With reports of scores of soldiers joining protesters in Yerevan earlier today, there seemed to be a distinct possibility of RegimeCollapse in Armenia.
This comes after the government was moving to arrest protest leaders over the weekend which did nothing to disperse the demonstrations.
PM Serzh Sargsyan then had the choice either to crack down hard – risking to de-legitimise himself and broaden the protest base – or tolerate significant popular defiance – thus opening himself up to challenges from his own elite in the mid-term. He “escaped” the dilemma through his resignation two hours ago.
What comes next is unclear, but some distinct risks are emerging:
First, both governments in Baku and #Yerevan now have excellent incentives to escalate the Karabakh conflict: the former, to achieve “rallying around the flag” and legitimise a new leadership; the latter, to militarily take advantage of an adversary in turmoil.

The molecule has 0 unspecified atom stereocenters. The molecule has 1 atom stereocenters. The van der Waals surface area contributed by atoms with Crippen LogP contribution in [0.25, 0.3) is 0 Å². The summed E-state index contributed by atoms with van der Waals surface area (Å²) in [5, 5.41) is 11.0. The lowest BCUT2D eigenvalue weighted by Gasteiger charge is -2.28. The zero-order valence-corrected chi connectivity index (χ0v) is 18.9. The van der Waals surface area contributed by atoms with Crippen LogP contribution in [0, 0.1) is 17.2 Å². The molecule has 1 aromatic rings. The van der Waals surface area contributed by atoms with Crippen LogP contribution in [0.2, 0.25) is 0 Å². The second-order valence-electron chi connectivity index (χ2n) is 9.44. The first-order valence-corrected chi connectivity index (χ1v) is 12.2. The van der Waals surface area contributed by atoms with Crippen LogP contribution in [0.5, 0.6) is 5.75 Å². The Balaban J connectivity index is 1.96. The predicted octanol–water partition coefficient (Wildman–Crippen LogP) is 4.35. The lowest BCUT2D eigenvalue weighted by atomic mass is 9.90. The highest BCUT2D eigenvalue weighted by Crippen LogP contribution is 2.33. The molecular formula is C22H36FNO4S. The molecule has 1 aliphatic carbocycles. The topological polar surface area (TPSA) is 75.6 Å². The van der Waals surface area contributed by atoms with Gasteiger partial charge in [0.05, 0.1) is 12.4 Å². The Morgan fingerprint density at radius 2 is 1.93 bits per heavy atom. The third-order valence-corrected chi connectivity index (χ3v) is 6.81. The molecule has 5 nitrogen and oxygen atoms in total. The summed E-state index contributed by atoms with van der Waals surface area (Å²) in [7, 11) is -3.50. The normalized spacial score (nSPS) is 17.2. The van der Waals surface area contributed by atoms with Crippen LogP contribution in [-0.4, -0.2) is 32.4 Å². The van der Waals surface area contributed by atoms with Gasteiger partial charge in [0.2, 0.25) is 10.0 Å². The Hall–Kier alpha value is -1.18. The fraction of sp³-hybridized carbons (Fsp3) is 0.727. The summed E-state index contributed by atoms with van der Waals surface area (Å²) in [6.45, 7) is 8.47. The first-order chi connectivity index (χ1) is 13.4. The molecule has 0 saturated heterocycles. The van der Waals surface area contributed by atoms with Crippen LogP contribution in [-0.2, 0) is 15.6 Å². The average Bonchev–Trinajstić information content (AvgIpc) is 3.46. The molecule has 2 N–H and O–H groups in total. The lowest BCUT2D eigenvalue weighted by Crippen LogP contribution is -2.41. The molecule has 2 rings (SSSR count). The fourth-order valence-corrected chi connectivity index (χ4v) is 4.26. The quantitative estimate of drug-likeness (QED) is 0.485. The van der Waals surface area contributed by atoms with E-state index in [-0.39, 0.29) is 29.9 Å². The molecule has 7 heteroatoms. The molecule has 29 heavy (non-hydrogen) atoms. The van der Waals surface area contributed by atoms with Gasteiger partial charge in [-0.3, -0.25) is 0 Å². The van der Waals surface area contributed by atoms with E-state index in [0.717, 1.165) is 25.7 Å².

Secondly, a whole new set of scenarios is opened up if Russia perceives the situation as an attempt (foreign or domestic) to break Armenia out of the EurasianUnion. Given, though, that the demonstrations have in no sense been “pro-Western”, the risk might just be smaller.
Third, what happens domestically if there are early elections? Given that party systems in the PostSovietSpace are usually not very ideologically institutionalised and that Armenian parties were further margnialised by the long-standing semi-presidential system, there is a possiblity of a collapse of the existing party system. With Azerbaijan and Karabakh looming, a mobilisation of hawkish and nationalist forces is a realistic scenario.
All eyes on the Caucasus.